Man Ther. 1997 May; 2(2): 75-86.
Instigators of activity intolerance.
Curtin University of Technology, Department of Physiotherapy, Shenton Park, Australia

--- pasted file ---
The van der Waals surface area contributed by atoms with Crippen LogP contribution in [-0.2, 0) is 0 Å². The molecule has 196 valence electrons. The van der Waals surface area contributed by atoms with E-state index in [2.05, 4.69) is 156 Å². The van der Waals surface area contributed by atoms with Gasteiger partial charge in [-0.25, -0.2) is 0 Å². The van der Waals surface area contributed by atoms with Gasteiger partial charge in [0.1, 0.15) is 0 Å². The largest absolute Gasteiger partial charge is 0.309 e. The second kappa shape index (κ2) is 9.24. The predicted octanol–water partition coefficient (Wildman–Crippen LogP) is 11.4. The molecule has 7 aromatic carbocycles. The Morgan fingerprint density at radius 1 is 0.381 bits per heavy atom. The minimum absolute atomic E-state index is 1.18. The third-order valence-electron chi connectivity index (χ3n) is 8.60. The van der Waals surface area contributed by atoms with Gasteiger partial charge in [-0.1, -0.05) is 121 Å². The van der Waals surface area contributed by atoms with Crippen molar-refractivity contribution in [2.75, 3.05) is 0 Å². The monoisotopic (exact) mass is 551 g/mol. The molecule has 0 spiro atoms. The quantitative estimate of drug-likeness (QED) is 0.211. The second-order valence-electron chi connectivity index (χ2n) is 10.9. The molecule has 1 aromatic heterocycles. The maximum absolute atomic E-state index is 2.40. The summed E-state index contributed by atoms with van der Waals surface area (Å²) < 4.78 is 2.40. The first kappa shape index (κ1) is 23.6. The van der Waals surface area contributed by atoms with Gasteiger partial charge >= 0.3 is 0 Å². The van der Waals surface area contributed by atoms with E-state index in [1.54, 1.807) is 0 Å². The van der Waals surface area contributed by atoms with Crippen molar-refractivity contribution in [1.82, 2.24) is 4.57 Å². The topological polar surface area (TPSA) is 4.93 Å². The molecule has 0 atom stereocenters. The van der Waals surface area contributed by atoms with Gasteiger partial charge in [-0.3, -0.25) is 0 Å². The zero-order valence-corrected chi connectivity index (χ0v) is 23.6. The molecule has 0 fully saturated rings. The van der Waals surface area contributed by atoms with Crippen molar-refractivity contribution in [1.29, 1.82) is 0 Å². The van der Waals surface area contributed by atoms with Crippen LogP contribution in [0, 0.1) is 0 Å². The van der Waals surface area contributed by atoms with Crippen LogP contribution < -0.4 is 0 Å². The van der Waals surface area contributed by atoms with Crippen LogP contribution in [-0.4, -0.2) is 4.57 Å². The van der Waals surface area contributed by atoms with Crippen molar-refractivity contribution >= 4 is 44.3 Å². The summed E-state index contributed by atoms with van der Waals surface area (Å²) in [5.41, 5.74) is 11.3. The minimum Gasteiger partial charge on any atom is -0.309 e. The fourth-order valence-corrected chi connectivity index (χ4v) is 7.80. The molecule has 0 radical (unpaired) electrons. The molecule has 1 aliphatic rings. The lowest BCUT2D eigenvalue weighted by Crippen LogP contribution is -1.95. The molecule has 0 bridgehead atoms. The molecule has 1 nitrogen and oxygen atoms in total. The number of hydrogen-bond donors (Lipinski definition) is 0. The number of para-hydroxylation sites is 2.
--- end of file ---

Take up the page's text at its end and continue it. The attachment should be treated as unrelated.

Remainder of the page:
SUMMARY. During the course of this century several Western societies have experienced an insufficiently explained exponential increase in disability due to back pain. Recently the International Association for the Study of Pain's Task Force on Back Pain in the Work Place summed up the present problem and made recommendations for its future management. Management, and possibly prevention, are likely to be assisted by understanding the reasons responsible for this unsustainably costly phenomenon. It is proposed that one such reason involves maladaptive fear-avoidance beliefs and deconditioning behaviour arising out of convictions as to some structural-anatomical-biomechanical (SAB) basis for the pain. Also, these beliefs and convictions may receive neurophysiological endorsement from peripheral afferent input that is normally not registered as being 'pathologically'/clinically painful.The Task Force's proposed 'demedicalization' of non-specific low back pain (NSLBP) together with the endorsement of (chiropractic) 'manipulation' will probably help reduce the immediate costs of invasive treatments and/or hospitalization as well as the deconditioning consequences of prolonged inactivity. However, it is contended that, in the longer term, it would also be necessary to deal effectively with maladaptive fear-avoidance beliefs and SAB-based convictions as to the cause, meaning and management of back pain. In some Western societies (manipulative) physiotherapists may be given the opportunity to be a part of this 'demedicalization' process. Therefore, it would now be appropriate to consider the issues involved, some of which are raised here, in order to help decide what direction the physiotherapy profession might take. Copyright 1997 Harcourt Publishers Ltd.